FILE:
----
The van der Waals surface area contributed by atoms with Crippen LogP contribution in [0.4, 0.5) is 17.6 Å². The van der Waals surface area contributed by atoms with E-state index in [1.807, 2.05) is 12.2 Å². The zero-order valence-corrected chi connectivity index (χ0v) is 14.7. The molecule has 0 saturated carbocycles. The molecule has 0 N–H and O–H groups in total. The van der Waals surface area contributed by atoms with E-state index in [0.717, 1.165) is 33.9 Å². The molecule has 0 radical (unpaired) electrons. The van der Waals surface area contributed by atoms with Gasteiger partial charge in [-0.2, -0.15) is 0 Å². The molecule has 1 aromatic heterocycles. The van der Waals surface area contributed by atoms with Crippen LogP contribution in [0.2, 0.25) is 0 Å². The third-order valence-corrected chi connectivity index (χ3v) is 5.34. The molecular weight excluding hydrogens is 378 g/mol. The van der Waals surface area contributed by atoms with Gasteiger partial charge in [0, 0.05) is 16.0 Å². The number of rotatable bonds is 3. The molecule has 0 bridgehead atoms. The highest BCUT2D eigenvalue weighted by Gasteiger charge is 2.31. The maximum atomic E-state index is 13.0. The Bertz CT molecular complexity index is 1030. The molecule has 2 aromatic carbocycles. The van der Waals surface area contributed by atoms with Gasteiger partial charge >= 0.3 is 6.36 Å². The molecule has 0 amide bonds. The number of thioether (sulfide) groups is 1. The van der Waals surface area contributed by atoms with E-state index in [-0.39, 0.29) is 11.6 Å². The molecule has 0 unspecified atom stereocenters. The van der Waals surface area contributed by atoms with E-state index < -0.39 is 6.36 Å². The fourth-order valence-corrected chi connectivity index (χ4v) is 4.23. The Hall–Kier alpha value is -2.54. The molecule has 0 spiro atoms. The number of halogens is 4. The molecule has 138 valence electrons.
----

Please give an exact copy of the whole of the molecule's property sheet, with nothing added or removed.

The van der Waals surface area contributed by atoms with Crippen LogP contribution in [0.4, 0.5) is 17.6 Å². The van der Waals surface area contributed by atoms with E-state index in [1.807, 2.05) is 12.2 Å². The zero-order valence-corrected chi connectivity index (χ0v) is 14.7. The molecule has 0 saturated carbocycles. The molecule has 0 N–H and O–H groups in total. The van der Waals surface area contributed by atoms with E-state index in [0.717, 1.165) is 33.9 Å². The molecule has 0 radical (unpaired) electrons. The van der Waals surface area contributed by atoms with Gasteiger partial charge in [-0.2, -0.15) is 0 Å². The molecule has 1 aromatic heterocycles. The van der Waals surface area contributed by atoms with Crippen LogP contribution in [0.2, 0.25) is 0 Å². The third-order valence-corrected chi connectivity index (χ3v) is 5.34. The molecular weight excluding hydrogens is 378 g/mol. The van der Waals surface area contributed by atoms with Gasteiger partial charge in [0, 0.05) is 16.0 Å². The number of rotatable bonds is 3. The molecule has 0 bridgehead atoms. The highest BCUT2D eigenvalue weighted by Gasteiger charge is 2.31. The maximum atomic E-state index is 13.0. The Bertz CT molecular complexity index is 1030. The molecule has 2 aromatic carbocycles. The van der Waals surface area contributed by atoms with Gasteiger partial charge >= 0.3 is 6.36 Å². The molecule has 0 amide bonds. The number of thioether (sulfide) groups is 1. The van der Waals surface area contributed by atoms with E-state index in [-0.39, 0.29) is 11.6 Å². The molecule has 0 unspecified atom stereocenters. The van der Waals surface area contributed by atoms with E-state index < -0.39 is 6.36 Å². The fourth-order valence-corrected chi connectivity index (χ4v) is 4.23. The Hall–Kier alpha value is -2.54. The molecule has 0 spiro atoms. The number of halogens is 4. The molecule has 138 valence electrons.